Police in Gatineau, Que., say no charges will be laid in connection with the death of a woman whose body was found in the city's Buckingham sector Saturday morning. The death was initially deemed suspicious after police received a 911 call about an unconscious woman at 190 rue Pigeon. Officers were unable to resuscitate the woman upon their arrival, and a man in his 60s was arrested. After police met with witnesses and investigated the scene, however, they determined no criminal act had been committed, according to a press release Sunday. The death is no longer considered suspicious, police said.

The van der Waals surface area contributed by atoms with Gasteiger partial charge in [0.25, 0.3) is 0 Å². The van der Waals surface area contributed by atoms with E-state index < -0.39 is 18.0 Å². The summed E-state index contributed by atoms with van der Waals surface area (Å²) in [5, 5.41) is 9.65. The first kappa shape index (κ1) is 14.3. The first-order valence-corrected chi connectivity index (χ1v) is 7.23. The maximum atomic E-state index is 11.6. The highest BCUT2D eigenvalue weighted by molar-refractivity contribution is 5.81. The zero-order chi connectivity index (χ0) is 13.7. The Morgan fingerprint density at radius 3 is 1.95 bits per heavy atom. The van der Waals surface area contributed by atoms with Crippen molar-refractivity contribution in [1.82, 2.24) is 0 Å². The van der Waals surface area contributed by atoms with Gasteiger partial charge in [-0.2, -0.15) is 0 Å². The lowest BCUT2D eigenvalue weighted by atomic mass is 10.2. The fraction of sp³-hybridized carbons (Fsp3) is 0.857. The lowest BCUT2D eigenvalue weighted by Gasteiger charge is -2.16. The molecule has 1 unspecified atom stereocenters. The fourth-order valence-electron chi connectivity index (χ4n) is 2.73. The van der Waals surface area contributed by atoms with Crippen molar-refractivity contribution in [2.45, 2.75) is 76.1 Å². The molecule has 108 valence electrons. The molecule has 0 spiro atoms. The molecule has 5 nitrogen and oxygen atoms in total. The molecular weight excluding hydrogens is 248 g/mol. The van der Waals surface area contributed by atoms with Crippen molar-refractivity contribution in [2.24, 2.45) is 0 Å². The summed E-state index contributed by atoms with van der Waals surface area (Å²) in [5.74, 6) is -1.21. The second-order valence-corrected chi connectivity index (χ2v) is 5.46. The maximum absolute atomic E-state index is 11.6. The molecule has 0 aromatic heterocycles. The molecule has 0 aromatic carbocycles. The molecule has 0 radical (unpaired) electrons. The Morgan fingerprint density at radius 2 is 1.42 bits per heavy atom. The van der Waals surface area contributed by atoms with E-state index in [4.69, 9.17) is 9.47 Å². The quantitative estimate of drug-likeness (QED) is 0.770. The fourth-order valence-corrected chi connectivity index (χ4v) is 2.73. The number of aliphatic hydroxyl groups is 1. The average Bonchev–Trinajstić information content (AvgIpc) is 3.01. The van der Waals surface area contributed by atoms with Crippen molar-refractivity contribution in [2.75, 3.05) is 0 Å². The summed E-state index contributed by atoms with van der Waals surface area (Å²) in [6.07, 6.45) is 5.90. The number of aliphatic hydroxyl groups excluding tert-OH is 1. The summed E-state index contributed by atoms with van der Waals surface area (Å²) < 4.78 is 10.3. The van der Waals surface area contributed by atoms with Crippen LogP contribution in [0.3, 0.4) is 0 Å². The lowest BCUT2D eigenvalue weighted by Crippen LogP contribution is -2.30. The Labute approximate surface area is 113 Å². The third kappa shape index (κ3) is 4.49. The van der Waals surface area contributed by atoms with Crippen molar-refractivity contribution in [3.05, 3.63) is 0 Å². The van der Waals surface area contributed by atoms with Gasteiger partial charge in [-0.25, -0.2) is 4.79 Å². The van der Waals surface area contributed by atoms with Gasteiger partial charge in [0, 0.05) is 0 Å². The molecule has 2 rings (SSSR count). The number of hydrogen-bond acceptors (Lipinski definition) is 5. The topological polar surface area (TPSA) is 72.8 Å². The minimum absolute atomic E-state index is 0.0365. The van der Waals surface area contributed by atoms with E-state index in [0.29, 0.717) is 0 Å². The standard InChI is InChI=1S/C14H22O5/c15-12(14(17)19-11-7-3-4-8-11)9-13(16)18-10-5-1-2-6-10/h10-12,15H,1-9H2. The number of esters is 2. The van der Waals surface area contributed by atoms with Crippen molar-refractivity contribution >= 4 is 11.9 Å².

VANCOUVER — Many residents of British Columbia's south coast woke up to rain on Sunday after expecting an overnight snow dump, but Environment Canada warns snow is still in the forecast. The federal weather agency updated its snowfall warnings for the region early Sunday morning, saying that between two to 15 centimetres are expected by Monday morning. It says communities near the water such as Comox, Parksville, Nanaimo and lower elevations of Metro Vancouver could see up to five centimetres of snow, while rain or wet snow is also possible in these areas with no accumulations. Higher elevations and inland sections of Metro Vancouver, the western Fraser Valley, Vancouver Island and Sunshine Coast are expected to see greater accumulations. Environment Canada says precipitation is expected to ease Sunday afternoon and then return in the evening, with snowfall at night and on Monday mainly accumulating over higher elevations. The agency is asking residents to be prepared to adjust their driving with changing road conditions, as rapidly falling snow could make travel difficult in some locations. This report by The Canadian Press was first published Jan. 24, 2021. The Canadian Press